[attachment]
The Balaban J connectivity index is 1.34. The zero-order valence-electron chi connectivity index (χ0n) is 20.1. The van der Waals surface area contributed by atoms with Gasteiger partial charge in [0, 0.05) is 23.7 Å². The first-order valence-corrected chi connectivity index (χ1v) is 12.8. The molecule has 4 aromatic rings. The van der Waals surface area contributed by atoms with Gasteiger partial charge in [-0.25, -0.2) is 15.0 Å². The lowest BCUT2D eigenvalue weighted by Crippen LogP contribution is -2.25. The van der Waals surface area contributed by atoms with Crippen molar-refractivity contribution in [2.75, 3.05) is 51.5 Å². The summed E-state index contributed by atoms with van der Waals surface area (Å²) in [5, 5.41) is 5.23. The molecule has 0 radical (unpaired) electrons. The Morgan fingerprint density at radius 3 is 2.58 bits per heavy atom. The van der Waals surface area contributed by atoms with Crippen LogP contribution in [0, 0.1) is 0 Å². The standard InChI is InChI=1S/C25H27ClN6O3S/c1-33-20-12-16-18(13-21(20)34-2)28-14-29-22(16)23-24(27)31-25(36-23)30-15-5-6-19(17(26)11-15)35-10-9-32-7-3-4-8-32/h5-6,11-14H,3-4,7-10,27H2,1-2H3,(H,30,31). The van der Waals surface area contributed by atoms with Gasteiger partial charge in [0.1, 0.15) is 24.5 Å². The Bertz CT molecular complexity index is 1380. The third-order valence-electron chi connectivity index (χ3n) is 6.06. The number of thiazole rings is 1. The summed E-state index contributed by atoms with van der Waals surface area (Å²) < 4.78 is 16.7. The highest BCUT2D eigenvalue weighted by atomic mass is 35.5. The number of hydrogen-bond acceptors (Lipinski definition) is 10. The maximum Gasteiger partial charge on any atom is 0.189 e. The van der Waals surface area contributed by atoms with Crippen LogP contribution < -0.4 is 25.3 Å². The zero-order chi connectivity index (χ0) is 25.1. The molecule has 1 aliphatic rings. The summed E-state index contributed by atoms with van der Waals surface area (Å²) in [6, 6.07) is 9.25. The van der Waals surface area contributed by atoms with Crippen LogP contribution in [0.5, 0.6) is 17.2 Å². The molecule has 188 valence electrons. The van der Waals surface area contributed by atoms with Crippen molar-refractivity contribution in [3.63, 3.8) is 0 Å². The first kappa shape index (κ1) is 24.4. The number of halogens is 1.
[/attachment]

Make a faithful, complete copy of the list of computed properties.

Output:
The Balaban J connectivity index is 1.34. The zero-order valence-electron chi connectivity index (χ0n) is 20.1. The van der Waals surface area contributed by atoms with Gasteiger partial charge in [0, 0.05) is 23.7 Å². The first-order valence-corrected chi connectivity index (χ1v) is 12.8. The molecule has 4 aromatic rings. The van der Waals surface area contributed by atoms with Gasteiger partial charge in [-0.25, -0.2) is 15.0 Å². The lowest BCUT2D eigenvalue weighted by Crippen LogP contribution is -2.25. The van der Waals surface area contributed by atoms with Crippen molar-refractivity contribution in [2.75, 3.05) is 51.5 Å². The summed E-state index contributed by atoms with van der Waals surface area (Å²) in [5, 5.41) is 5.23. The molecule has 0 radical (unpaired) electrons. The Morgan fingerprint density at radius 3 is 2.58 bits per heavy atom. The van der Waals surface area contributed by atoms with Crippen LogP contribution in [0, 0.1) is 0 Å². The standard InChI is InChI=1S/C25H27ClN6O3S/c1-33-20-12-16-18(13-21(20)34-2)28-14-29-22(16)23-24(27)31-25(36-23)30-15-5-6-19(17(26)11-15)35-10-9-32-7-3-4-8-32/h5-6,11-14H,3-4,7-10,27H2,1-2H3,(H,30,31). The van der Waals surface area contributed by atoms with Gasteiger partial charge in [0.1, 0.15) is 24.5 Å². The Bertz CT molecular complexity index is 1380. The third-order valence-electron chi connectivity index (χ3n) is 6.06. The number of thiazole rings is 1. The summed E-state index contributed by atoms with van der Waals surface area (Å²) < 4.78 is 16.7. The highest BCUT2D eigenvalue weighted by atomic mass is 35.5. The number of hydrogen-bond acceptors (Lipinski definition) is 10. The maximum Gasteiger partial charge on any atom is 0.189 e. The van der Waals surface area contributed by atoms with Crippen LogP contribution < -0.4 is 25.3 Å². The zero-order chi connectivity index (χ0) is 25.1. The molecule has 1 aliphatic rings. The summed E-state index contributed by atoms with van der Waals surface area (Å²) in [6, 6.07) is 9.25. The van der Waals surface area contributed by atoms with Crippen LogP contribution in [0.5, 0.6) is 17.2 Å². The molecule has 188 valence electrons. The van der Waals surface area contributed by atoms with Crippen molar-refractivity contribution in [3.63, 3.8) is 0 Å². The first kappa shape index (κ1) is 24.4. The number of halogens is 1.